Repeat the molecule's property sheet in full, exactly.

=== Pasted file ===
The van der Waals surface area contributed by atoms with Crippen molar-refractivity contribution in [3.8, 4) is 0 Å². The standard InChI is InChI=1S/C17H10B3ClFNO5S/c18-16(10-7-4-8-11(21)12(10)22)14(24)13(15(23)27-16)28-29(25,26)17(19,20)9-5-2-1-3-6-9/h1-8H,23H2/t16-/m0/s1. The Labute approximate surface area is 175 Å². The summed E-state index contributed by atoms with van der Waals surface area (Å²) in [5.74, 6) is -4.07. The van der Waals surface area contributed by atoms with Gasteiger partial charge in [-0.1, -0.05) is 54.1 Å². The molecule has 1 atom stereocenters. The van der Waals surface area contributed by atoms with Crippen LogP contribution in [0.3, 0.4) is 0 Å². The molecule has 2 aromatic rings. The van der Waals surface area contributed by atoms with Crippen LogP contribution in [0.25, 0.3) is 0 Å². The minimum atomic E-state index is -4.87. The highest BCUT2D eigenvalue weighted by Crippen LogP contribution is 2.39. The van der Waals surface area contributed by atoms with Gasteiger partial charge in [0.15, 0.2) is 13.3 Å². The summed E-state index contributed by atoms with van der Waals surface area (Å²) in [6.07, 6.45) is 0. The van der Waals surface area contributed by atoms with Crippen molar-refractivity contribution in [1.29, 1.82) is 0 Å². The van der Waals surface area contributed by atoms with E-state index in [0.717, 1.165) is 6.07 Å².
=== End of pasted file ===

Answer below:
The van der Waals surface area contributed by atoms with Crippen molar-refractivity contribution in [3.8, 4) is 0 Å². The standard InChI is InChI=1S/C17H10B3ClFNO5S/c18-16(10-7-4-8-11(21)12(10)22)14(24)13(15(23)27-16)28-29(25,26)17(19,20)9-5-2-1-3-6-9/h1-8H,23H2/t16-/m0/s1. The Labute approximate surface area is 175 Å². The summed E-state index contributed by atoms with van der Waals surface area (Å²) in [5.74, 6) is -4.07. The van der Waals surface area contributed by atoms with Gasteiger partial charge in [-0.1, -0.05) is 54.1 Å². The molecule has 1 atom stereocenters. The van der Waals surface area contributed by atoms with Crippen LogP contribution in [0.3, 0.4) is 0 Å². The molecule has 2 aromatic rings. The van der Waals surface area contributed by atoms with Crippen LogP contribution in [0.25, 0.3) is 0 Å². The minimum atomic E-state index is -4.87. The highest BCUT2D eigenvalue weighted by Crippen LogP contribution is 2.39. The van der Waals surface area contributed by atoms with Gasteiger partial charge in [0.15, 0.2) is 13.3 Å². The summed E-state index contributed by atoms with van der Waals surface area (Å²) in [6.07, 6.45) is 0. The van der Waals surface area contributed by atoms with Crippen molar-refractivity contribution in [1.29, 1.82) is 0 Å². The van der Waals surface area contributed by atoms with E-state index in [0.717, 1.165) is 6.07 Å².